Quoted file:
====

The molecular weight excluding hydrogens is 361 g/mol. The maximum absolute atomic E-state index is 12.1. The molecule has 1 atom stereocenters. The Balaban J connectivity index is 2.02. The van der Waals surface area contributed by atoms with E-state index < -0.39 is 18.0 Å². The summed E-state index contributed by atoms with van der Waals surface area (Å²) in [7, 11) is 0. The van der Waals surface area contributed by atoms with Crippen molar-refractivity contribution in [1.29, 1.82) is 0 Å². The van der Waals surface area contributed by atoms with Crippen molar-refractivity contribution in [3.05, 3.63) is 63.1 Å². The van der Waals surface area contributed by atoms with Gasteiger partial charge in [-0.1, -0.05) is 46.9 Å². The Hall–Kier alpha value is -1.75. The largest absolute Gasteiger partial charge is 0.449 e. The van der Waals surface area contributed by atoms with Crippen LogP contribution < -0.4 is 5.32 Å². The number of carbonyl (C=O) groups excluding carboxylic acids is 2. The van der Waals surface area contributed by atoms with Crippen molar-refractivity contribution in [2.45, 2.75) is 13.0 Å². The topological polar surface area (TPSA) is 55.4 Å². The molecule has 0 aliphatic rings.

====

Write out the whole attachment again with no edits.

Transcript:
The molecular weight excluding hydrogens is 361 g/mol. The maximum absolute atomic E-state index is 12.1. The molecule has 1 atom stereocenters. The Balaban J connectivity index is 2.02. The van der Waals surface area contributed by atoms with E-state index < -0.39 is 18.0 Å². The summed E-state index contributed by atoms with van der Waals surface area (Å²) in [7, 11) is 0. The van der Waals surface area contributed by atoms with Crippen molar-refractivity contribution in [1.29, 1.82) is 0 Å². The van der Waals surface area contributed by atoms with Crippen molar-refractivity contribution in [3.05, 3.63) is 63.1 Å². The van der Waals surface area contributed by atoms with Gasteiger partial charge in [-0.1, -0.05) is 46.9 Å². The Hall–Kier alpha value is -1.75. The largest absolute Gasteiger partial charge is 0.449 e. The van der Waals surface area contributed by atoms with Crippen LogP contribution < -0.4 is 5.32 Å². The number of carbonyl (C=O) groups excluding carboxylic acids is 2. The van der Waals surface area contributed by atoms with Crippen molar-refractivity contribution in [2.45, 2.75) is 13.0 Å². The topological polar surface area (TPSA) is 55.4 Å². The molecule has 0 aliphatic rings.